Т Т Т Educators who take risks in their classrooms stand a better chance of engaging students than those who stick to the textbook or a pre-packed curriculum. Educator risk taking means inventing assignments and projects that allow students to apply skills in non-traditional ways. There are no worksheets to fill out. There is no recipe students must all follow verbatim in order to be deemed successful. Instead, there are options. Students choose the medium (short film, podcast, interpretive dance, writing and performing a song or sketch for the class, etc;) to complete a given task and provided they apply Common Core content-area skills, the educator is doing their job and the students have a chance to incorporate creativity as much as literacy. Allow students to propose ideas to you. Incorporate what students are already interested in into your course content. Here’s an example: Show PBS’s Stonewall Uprising about the history of LGBTQ rights in our country and have the students discuss the film while it’s being shown via Twitter or another social media platform. Have students hashtag their comments and then review as a class later and continue the dialogue. That’s a risk. And that’s a class that will be stimulated to discuss the ideas in the film during and after the viewing with a fervor that no academic article could rouse. Try the same thing with a field trip.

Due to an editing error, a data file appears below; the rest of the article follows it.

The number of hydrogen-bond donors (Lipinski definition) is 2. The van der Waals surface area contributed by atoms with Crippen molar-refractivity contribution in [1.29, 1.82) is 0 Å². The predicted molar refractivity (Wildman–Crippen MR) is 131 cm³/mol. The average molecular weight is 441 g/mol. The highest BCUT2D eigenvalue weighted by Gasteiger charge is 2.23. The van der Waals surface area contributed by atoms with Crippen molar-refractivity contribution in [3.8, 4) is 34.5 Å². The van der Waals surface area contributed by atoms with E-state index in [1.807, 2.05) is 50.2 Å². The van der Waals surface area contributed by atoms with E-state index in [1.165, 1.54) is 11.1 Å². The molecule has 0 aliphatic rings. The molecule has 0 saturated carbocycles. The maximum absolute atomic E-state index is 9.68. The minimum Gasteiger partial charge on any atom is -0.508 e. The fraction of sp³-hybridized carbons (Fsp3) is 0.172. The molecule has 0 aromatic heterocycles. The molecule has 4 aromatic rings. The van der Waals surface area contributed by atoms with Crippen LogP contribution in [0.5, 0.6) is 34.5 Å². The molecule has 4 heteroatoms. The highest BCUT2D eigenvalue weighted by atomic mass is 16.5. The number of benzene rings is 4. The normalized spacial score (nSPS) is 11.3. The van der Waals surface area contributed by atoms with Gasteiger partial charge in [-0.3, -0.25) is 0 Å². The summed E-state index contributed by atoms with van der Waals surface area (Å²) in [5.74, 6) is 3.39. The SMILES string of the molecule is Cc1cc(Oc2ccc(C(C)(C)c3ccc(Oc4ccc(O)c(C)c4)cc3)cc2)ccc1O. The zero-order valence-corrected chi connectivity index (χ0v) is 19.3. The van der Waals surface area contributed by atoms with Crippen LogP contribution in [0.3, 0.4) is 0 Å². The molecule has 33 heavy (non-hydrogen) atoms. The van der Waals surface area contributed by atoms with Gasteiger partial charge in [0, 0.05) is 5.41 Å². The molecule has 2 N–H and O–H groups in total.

Т Т Т Taking risks is about changing up what you do to fit the students you have in front of you, and not the students you want or wish you were teaching. Risk-taking means changing what you do to fit the current crop of young people you have today. Risk-taking means asking the students after each lesson if your work together added value to their life. If it did, then keep the lesson and use it again. If it didn’t, change it for next year or drop it completely and come up with something new. Show the students your mistakes, revel in them, and then show them how you have the growth mindset and can bounce back from a setback.
Т Т Т Educators who take risks create as much as they teach and aren’t afraid to buck the opposite of risk taking: the educational status quo. This is a status quo that has barely changed since the early days of American schooling: sit in a desk, sit up straight, be quite, listen to the teacher read from the chalkboard or Smartboard, take notes, study, and then regurgitate information onto a test. That’s not engaging and it definitely isn’t risk-taking. Risk-taking can be messy at first, but learning is messy and life is messy too. Things don’t fit neatly into an edu-box. We clean our teaching up and improve as best we can as class community. Then we move forward and try it all over again. So, experiment and see how you can change education in your small corner of the world for the better.